One could make an argument that Virginia is one of the most confused states in the union; widely accepted as very conservative in the southern part of the state and strongly liberal to the north.  If you divided the state, east-to-west, at Fredericksburg, you’d find a dramatic change in political leanings on either side of that line.  A dozen years ago that line could’ve been drawn at Springfield.  But now that the suburbs have sprawled further south, so, apparently, does the tendency toward liberalism.

Northern Virginia has long been a very transient area.  The federal government, and supporting contractors, have drawn people from all across the country; a younger more mobile population.  South you find more long-term Virginia residents, often going back numerous generations.  And Virginia has been a bastion of conservatism going back well before reconstruction.  This is one of the great conundrums of the 2008 election.  Barak Obama won handily in Virginia, throwing conventional thinking in a tail-spin.  Virginia has two Democrat Senators, Webb and Warner.  Truly Virginia is conflicted.  Nonetheless, the majority of the population of Virginia would identify itself as either conservative or conservative leaning.

Recent setbacks for the GOP are more likely due to the growth in Northern Virginia and just plain lousy candidates.  2010 demonstrated that the Commonwealth will likely remain in the GOP column in most elections for the foreseeable future; the emphasis being on the word most.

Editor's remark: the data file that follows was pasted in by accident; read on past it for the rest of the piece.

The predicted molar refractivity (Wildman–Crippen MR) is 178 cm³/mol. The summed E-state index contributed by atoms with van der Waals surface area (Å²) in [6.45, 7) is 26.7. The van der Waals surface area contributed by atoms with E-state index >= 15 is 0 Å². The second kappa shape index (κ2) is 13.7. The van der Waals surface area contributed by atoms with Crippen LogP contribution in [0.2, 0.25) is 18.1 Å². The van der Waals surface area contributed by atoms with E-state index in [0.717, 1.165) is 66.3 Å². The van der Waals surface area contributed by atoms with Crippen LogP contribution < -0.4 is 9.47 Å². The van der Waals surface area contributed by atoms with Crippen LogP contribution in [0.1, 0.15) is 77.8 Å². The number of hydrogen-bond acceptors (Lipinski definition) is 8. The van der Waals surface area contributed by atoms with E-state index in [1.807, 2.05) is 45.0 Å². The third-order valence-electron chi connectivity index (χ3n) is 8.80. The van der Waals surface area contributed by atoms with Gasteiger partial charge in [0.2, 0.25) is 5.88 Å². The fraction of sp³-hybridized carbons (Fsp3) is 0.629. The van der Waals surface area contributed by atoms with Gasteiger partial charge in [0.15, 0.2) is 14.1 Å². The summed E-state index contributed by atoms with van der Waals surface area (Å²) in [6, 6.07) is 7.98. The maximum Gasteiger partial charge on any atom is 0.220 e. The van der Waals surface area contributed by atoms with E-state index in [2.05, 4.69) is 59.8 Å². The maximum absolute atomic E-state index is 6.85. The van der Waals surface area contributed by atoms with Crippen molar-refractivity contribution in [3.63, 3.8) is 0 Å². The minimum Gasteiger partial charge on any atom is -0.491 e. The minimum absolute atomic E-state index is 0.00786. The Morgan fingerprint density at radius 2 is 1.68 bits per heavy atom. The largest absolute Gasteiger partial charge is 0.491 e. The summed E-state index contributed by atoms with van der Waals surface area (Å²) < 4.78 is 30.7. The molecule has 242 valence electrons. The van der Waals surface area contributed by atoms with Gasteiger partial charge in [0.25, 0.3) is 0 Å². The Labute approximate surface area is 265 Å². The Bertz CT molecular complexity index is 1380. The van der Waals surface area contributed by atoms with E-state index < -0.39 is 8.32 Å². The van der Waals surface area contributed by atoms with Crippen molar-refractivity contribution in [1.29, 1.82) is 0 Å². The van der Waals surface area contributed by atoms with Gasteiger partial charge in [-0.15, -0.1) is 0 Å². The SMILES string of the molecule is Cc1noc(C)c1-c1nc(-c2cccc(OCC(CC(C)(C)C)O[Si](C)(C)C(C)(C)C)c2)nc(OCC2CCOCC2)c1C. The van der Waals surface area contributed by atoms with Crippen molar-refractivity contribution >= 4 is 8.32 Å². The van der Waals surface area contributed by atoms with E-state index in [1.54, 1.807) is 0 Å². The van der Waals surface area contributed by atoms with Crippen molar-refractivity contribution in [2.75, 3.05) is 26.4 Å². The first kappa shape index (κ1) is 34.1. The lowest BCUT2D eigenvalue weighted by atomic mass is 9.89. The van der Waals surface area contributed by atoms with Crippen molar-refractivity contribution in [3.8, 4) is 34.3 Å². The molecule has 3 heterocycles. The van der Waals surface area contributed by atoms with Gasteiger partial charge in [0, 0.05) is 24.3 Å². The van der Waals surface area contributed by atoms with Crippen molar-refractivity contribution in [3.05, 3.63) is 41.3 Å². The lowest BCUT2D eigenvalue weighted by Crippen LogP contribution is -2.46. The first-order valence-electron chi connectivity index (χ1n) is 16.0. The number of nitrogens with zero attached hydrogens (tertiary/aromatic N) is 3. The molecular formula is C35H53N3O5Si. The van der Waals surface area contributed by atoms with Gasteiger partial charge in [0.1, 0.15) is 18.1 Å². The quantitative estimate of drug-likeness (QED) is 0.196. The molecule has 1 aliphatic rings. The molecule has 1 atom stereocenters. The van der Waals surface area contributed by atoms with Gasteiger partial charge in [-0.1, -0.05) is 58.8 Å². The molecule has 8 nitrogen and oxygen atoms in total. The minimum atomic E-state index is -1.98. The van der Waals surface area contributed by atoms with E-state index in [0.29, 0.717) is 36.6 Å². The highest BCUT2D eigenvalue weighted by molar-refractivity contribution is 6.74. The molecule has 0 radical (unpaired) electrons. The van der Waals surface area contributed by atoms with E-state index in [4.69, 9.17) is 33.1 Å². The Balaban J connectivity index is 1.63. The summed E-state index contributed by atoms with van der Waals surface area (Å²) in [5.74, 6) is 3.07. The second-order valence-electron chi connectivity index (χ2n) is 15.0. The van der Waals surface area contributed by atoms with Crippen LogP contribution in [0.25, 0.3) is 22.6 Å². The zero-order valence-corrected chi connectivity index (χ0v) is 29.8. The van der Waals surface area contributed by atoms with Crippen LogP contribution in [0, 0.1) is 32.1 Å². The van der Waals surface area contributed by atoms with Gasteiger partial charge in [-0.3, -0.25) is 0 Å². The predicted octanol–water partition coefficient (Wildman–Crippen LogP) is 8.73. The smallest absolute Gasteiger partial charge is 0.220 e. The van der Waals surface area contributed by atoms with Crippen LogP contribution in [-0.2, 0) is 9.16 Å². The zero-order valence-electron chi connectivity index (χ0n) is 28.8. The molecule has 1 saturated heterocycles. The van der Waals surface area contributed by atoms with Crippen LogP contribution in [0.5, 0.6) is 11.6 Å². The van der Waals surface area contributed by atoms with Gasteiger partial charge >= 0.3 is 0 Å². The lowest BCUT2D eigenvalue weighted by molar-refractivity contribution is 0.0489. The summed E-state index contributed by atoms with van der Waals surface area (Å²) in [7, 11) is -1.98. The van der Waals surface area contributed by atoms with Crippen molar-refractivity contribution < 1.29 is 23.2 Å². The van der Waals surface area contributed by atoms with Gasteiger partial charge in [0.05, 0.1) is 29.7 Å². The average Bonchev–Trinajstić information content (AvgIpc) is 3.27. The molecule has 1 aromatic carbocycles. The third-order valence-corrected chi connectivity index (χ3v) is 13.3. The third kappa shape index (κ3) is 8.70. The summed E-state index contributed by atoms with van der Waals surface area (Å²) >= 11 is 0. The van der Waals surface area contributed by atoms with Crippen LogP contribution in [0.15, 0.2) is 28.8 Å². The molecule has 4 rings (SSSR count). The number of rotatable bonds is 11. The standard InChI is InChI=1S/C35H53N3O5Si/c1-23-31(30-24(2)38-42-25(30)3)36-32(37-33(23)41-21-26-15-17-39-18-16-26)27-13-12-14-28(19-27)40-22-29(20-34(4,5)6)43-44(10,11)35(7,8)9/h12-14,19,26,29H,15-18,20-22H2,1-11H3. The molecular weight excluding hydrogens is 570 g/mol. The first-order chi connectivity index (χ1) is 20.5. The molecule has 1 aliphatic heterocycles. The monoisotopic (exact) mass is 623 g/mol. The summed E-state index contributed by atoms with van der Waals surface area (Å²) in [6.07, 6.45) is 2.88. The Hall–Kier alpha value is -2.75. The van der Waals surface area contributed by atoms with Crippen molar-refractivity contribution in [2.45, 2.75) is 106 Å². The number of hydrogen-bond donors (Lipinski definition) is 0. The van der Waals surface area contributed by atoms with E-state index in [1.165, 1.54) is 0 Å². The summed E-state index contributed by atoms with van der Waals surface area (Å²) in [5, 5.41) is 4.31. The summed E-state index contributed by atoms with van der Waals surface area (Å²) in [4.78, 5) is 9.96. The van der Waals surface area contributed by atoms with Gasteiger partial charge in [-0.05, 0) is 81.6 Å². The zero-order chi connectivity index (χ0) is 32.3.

If you accept that Virginia is still, at its heart, a conservative state, can you imagine same-sex marriage ever becoming law in the Commonwealth?  It doesn’t seem likely.  Today, Maryland’s Senate gave preliminary approval to a law to allow marriage between partners of the same sex.  Even in Maryland, as liberal as Virginia is conservative, it did not go down without a lot of dissent.  No less than 5 amendments were proposed and voted down before the measure passed on a voice vote.  Final approval could come as early as Thursday.

Concurrently, in a curiously odd coincidence, it was announced that the President ordered the Justice Department to drop all efforts to protect the Defense of Marriage Act in court.  Though Barak Obama initially opposed the act, he’s stated on numerous occasions that his personal belief is that marriage should be preserved for one man and one woman.  This latest action is likely to cause him significant heartache in the 2012 election.  Polls have shown, repeatedly, that a large majority of voters do not support same-sex marriage.  Though the numbers have been moving towards more tolerance to gay marriage in recent years, for now his move-to-the-center saga is going to take a major hit.

Same-sex marriage in Virginia?  Until the Northern Virginia suburbs reach Lynchburg it’s not very likely.